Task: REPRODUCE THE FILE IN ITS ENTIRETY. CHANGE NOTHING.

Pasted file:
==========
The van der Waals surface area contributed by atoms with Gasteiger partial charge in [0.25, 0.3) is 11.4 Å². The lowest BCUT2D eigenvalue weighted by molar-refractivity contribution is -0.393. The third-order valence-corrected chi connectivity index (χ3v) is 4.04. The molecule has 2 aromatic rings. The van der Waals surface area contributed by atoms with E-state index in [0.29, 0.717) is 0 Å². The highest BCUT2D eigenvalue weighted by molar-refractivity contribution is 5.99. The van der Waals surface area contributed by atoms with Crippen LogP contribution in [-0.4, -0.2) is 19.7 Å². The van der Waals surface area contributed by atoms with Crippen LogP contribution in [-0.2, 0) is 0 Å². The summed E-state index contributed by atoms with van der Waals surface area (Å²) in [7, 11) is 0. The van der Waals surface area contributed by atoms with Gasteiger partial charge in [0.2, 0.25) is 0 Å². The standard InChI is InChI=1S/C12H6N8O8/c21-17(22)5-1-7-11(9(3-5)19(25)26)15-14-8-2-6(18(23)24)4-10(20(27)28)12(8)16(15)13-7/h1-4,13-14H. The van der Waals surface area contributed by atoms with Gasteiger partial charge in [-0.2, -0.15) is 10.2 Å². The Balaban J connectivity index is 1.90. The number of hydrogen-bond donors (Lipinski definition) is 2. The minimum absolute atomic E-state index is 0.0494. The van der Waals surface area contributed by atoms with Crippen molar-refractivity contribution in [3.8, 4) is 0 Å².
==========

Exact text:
The van der Waals surface area contributed by atoms with Gasteiger partial charge in [0.25, 0.3) is 11.4 Å². The lowest BCUT2D eigenvalue weighted by molar-refractivity contribution is -0.393. The third-order valence-corrected chi connectivity index (χ3v) is 4.04. The molecule has 2 aromatic rings. The van der Waals surface area contributed by atoms with E-state index in [0.29, 0.717) is 0 Å². The highest BCUT2D eigenvalue weighted by molar-refractivity contribution is 5.99. The van der Waals surface area contributed by atoms with Crippen LogP contribution in [-0.4, -0.2) is 19.7 Å². The van der Waals surface area contributed by atoms with Crippen LogP contribution in [-0.2, 0) is 0 Å². The summed E-state index contributed by atoms with van der Waals surface area (Å²) in [7, 11) is 0. The van der Waals surface area contributed by atoms with Gasteiger partial charge in [0.2, 0.25) is 0 Å². The standard InChI is InChI=1S/C12H6N8O8/c21-17(22)5-1-7-11(9(3-5)19(25)26)15-14-8-2-6(18(23)24)4-10(20(27)28)12(8)16(15)13-7/h1-4,13-14H. The van der Waals surface area contributed by atoms with Gasteiger partial charge in [-0.2, -0.15) is 10.2 Å². The Balaban J connectivity index is 1.90. The number of hydrogen-bond donors (Lipinski definition) is 2. The minimum absolute atomic E-state index is 0.0494. The van der Waals surface area contributed by atoms with Crippen molar-refractivity contribution in [3.8, 4) is 0 Å².